Some other more popular breeds with webbed feet are Poodles, Cocker spaniels, Goldendoodles, Golden Retrievers, and Labrador Retrievers, as well as the Newfoundland dog.
Interestingly, there are many species of dogs with less developed webbing! German Shepherds, Bulldogs, Pitbulls, Boxers, Bullmastiffs, and the Rottweiler all belong on that list!
Webbed Feet In Dogs: Advantages And Disadvantages
When we’re discussing the advantages of webbed feet, it may be surprising that swimming isn’t the only one! Webbed feet also help with digging and handling rough terrain, with a few disadvantages as well!
As we already explained, the webbing between their toes turns their paws in a sort of paddle, allowing dogs to swim much faster.
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Handling rough terrain
The webbing on their feet is also useful when it comes to handling rough terrain because it’s more difficult for them to slip! They’re also less likely to get stuck in a muddy area. If you’re going to be taking your dog on walks in muddy areas, then know dogs with well-webbed feet will handle that terrain much better!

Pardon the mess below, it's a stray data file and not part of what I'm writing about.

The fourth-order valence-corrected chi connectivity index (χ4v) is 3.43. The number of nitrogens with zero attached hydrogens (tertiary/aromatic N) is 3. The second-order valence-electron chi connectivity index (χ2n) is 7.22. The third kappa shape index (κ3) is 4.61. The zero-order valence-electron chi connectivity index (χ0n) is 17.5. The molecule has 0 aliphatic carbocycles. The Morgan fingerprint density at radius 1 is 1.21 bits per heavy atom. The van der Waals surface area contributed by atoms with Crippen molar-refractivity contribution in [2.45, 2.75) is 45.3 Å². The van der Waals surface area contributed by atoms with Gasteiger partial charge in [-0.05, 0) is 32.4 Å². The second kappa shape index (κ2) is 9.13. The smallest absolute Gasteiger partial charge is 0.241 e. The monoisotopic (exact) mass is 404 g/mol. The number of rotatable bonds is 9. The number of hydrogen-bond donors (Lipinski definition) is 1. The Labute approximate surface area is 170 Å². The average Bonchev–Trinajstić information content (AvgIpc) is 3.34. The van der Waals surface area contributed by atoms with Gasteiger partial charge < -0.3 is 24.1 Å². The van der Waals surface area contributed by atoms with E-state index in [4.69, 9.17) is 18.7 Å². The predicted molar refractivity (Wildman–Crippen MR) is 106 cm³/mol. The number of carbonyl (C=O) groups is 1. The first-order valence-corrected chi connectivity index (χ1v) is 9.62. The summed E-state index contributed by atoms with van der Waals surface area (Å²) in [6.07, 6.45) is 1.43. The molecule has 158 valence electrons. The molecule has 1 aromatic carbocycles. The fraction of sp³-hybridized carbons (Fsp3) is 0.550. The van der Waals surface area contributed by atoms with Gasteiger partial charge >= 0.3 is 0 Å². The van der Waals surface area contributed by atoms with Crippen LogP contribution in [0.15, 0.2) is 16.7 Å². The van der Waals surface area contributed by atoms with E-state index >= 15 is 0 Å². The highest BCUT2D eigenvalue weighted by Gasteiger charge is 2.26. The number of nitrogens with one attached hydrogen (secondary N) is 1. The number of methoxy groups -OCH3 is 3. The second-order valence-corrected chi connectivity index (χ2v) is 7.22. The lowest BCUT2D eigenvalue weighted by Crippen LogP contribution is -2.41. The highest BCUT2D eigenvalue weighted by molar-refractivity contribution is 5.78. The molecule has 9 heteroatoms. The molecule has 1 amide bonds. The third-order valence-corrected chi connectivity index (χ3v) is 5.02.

The same applies for walking on snow – dogs with thick webbing on their feet are less likely to sink through the snow and they’ll keep stability with more ease!
More effective digging
Similar to how their feet act like paddles because of the webbing, they can also act like shovels when they’re digging! There’s more area because of the webbing, allowing for more efficient digging as they focus on their webs, instead of their claws!
There aren’t many disadvantages of having webbed feet, but here are some of the more obvious ones.
Possible health concerns
Even though it’s nothing too common – foot webbing increases the chances of developing arthritis. Dogs with webbed feet also seem to have more trouble with ticks and other parasites. Because of the webbing, they find an easy path to get between the pads!
Snow getting stuck between the pads
This is a very specific problem for dogs with webbing, but when they walk on snow, they can have snow stuck between the pads. This is a problem for two reasons: firstly, that snow will melt and they’ll leave traces of water around your home and secondly, there’s a small chance of frostbite!
Webbed feet are a great tool for swimming. However, they’re also useful for digging and walking on difficult terrain. Aside from some minor problems, webbed feet are usually only useful for dogs, with most dogs having webbed feet. Some dogs, like the German Shorthaired Pointer or the Poodle, have well-developed webbed feet. This usually makes them great swimmers, while other breeds with less developed webbed feet aren’t as good at swimming.
With some dogs, this is just an evolutionary trait, while other dogs developed it through selective breeding!